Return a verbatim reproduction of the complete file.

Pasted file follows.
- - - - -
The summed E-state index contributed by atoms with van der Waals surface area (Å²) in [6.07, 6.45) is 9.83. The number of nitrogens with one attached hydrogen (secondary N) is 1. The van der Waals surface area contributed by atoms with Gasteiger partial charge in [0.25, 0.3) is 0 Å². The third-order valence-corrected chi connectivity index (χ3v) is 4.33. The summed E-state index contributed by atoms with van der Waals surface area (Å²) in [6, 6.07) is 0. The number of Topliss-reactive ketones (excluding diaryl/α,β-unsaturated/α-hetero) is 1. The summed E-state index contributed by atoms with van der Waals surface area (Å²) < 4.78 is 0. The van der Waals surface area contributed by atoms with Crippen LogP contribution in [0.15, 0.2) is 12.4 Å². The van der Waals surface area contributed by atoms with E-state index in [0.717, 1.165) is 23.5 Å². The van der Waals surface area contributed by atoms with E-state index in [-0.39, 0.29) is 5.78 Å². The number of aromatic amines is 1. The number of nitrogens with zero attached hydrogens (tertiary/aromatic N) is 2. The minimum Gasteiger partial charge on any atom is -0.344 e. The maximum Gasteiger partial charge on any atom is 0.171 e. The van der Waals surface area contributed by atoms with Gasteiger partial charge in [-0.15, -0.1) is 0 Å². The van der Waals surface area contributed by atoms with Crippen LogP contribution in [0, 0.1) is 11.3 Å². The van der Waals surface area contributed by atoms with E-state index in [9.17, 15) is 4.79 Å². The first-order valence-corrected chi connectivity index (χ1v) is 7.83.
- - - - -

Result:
The summed E-state index contributed by atoms with van der Waals surface area (Å²) in [6.07, 6.45) is 9.83. The number of nitrogens with one attached hydrogen (secondary N) is 1. The van der Waals surface area contributed by atoms with Gasteiger partial charge in [0.25, 0.3) is 0 Å². The third-order valence-corrected chi connectivity index (χ3v) is 4.33. The summed E-state index contributed by atoms with van der Waals surface area (Å²) in [6, 6.07) is 0. The number of Topliss-reactive ketones (excluding diaryl/α,β-unsaturated/α-hetero) is 1. The summed E-state index contributed by atoms with van der Waals surface area (Å²) < 4.78 is 0. The van der Waals surface area contributed by atoms with Crippen LogP contribution in [0.15, 0.2) is 12.4 Å². The van der Waals surface area contributed by atoms with E-state index in [0.717, 1.165) is 23.5 Å². The van der Waals surface area contributed by atoms with E-state index in [-0.39, 0.29) is 5.78 Å². The number of aromatic amines is 1. The number of nitrogens with zero attached hydrogens (tertiary/aromatic N) is 2. The minimum Gasteiger partial charge on any atom is -0.344 e. The maximum Gasteiger partial charge on any atom is 0.171 e. The van der Waals surface area contributed by atoms with Gasteiger partial charge in [-0.15, -0.1) is 0 Å². The van der Waals surface area contributed by atoms with Crippen LogP contribution in [0, 0.1) is 11.3 Å². The van der Waals surface area contributed by atoms with E-state index in [9.17, 15) is 4.79 Å². The first-order valence-corrected chi connectivity index (χ1v) is 7.83.